The BBC recently released a list of the “greatest films of the 21st century.” This kind of list immediately raises hackles and heckles all over the place.
Unsurprisingly, a conventional kind of “safe,” respectably middlebrow cinema dominates the top 100.
There are some exceptions. Mulholland Drive, which tops the list, is one of David Lynch’s best films and one of the most devastating explorations of the art of cinema in the medium’s history.
Joshua Oppenheimer’s stunning The Act of Killing (number 14), Paul Thomas Anderson’s The Master (no. 24), and Lars von Trier’s sentimental but effective Melancholia (no. 43) similarly deserve a place. Likewise, David Cronenberg’s A History of Violence (no. 59), and The Pianist (no. 90), which marked a return to form for legendary director Roman Polanski.
I was perhaps most pleased to see Harmony Korine represented on the list. His delirious Spring Breakers (no. 74) is, I would argue, the best film of the 21st century.
It is certainly far more stimulating, both intellectually and viscerally, than several films that featured higher on the list. This includes pretentious and laboured “indie” films like Boyhood (no. 5) and The Grand Budapest Hotel (no. 21), typical “Oscar” films like The Social Network (no. 27) and There Will Be Blood (no. 3), and flat, unimaginative action films like The Dark Knight (no. 33), Mad Max: Fury Road (no. 19) and Zero Dark Thirty (no. 57).
In comparison to 20th century, pre-digital cinema, the most provocative aspect of 21st century films is in their engagement with and thinking about contemporary economies of spectacle and mass-mediation.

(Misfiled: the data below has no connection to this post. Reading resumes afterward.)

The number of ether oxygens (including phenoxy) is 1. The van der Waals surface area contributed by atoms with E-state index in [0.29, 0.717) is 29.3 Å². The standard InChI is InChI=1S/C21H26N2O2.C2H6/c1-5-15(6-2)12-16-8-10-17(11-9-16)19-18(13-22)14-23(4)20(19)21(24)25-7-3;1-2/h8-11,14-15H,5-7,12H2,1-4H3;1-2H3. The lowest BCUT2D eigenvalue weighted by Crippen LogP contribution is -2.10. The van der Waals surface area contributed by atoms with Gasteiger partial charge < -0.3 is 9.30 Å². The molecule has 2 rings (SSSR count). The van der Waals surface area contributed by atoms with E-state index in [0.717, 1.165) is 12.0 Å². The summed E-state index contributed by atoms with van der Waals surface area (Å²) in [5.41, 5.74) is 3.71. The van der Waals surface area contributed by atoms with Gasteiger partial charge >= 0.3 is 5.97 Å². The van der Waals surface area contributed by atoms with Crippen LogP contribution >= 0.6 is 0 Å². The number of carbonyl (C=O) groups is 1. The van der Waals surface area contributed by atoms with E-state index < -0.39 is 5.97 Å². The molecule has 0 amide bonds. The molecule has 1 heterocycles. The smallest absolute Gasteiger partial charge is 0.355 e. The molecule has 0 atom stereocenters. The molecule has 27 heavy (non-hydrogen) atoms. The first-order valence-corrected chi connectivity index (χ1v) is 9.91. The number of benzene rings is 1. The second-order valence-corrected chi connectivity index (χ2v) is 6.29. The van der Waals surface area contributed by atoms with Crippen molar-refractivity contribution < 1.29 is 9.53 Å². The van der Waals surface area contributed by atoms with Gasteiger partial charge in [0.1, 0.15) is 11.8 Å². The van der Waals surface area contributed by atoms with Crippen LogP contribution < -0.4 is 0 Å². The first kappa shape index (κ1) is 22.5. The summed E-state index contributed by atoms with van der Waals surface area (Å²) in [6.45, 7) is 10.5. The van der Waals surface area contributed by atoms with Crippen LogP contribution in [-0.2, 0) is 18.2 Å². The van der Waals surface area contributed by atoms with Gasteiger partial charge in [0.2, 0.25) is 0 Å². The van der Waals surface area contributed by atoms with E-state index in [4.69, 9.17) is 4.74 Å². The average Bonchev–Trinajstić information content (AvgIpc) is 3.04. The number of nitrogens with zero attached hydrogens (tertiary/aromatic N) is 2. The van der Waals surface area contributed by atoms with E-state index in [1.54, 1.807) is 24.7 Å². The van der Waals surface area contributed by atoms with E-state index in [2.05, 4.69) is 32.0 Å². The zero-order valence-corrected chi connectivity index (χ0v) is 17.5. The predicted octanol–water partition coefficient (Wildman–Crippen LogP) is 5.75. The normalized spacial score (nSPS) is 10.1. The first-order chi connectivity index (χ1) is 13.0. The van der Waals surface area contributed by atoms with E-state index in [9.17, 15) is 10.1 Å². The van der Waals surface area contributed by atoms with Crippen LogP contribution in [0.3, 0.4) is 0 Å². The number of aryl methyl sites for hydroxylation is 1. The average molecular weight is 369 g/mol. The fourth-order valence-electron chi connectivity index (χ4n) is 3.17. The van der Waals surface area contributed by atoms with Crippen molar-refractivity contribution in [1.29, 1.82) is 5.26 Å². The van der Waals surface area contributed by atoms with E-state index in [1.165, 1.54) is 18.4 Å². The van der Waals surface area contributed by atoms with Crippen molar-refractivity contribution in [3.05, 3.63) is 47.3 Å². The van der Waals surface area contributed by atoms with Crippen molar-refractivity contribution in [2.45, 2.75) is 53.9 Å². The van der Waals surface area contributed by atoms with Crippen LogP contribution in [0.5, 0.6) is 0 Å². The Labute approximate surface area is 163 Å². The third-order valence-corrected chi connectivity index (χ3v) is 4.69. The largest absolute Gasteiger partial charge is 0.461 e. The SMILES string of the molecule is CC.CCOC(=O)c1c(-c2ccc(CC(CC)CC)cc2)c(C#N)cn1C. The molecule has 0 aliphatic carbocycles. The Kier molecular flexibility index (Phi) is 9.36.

Thus, my 21st century top ten would include:
- Spring Breakers (2012). Korine’s film is a fascinating, libidinous analysis of spectacle in digital culture.
- Kill List (2011). Ben Wheatley’s at times unwatchably brutal nightmare seamlessly combines kitchen sink social realism of the Ken Loach variety, British gangster cinema, and the occult horror genre. This is one of the strangest and most disturbing films I’ve seen.
- The Girl Next Door (2004). This homage to the “smart” teen comedies of the 1980s plays like a virtual remake of Paul Brickman’s Risky Business (1983), with porn substituted for prostitution as the obscene underside of the upper middle class American suburb. A brooding, deeply introspective – and funny – Bildungs-film.
- Shooter (2007). Directed by Antoine Fuqua, this uncompromising revenge film successfully affirms a seductive and mythical vision of rugged American individualism. A suitably paranoid, anti-establishment narrative supports a muscular, hard-boiled lead performance by Mark Wahlberg.
- Old School (2003). Todd Phillips’ frequently hilarious revision of college raunch comedies like Animal House (1978) and H.O.T.S. (1979) significantly revitalised comedy for the 21st century.
- Snowtown (2011) offers a brutal, mean-spirited vision of life in Australia’s destitute suburbs. A superbly low-key film that deserves multiple viewings, Snowtown is arguably the best Australian film of recent years.
- Gamer (2009) is a sleazy, over-the-top study of neoliberal capitalism set in a (near) future obsessed with media spectacle. Directors Mark Neveldine and Brian Taylor offer a cynical class critique of sorts – perhaps the only kind possible in the “post-ideological” 21st century.
- Mulholland Drive (2001). Lynch’s surreal vision of the underside of Hollywood’s glamorous screen culture is one of the most beautifully shot and scored films of the 21st century.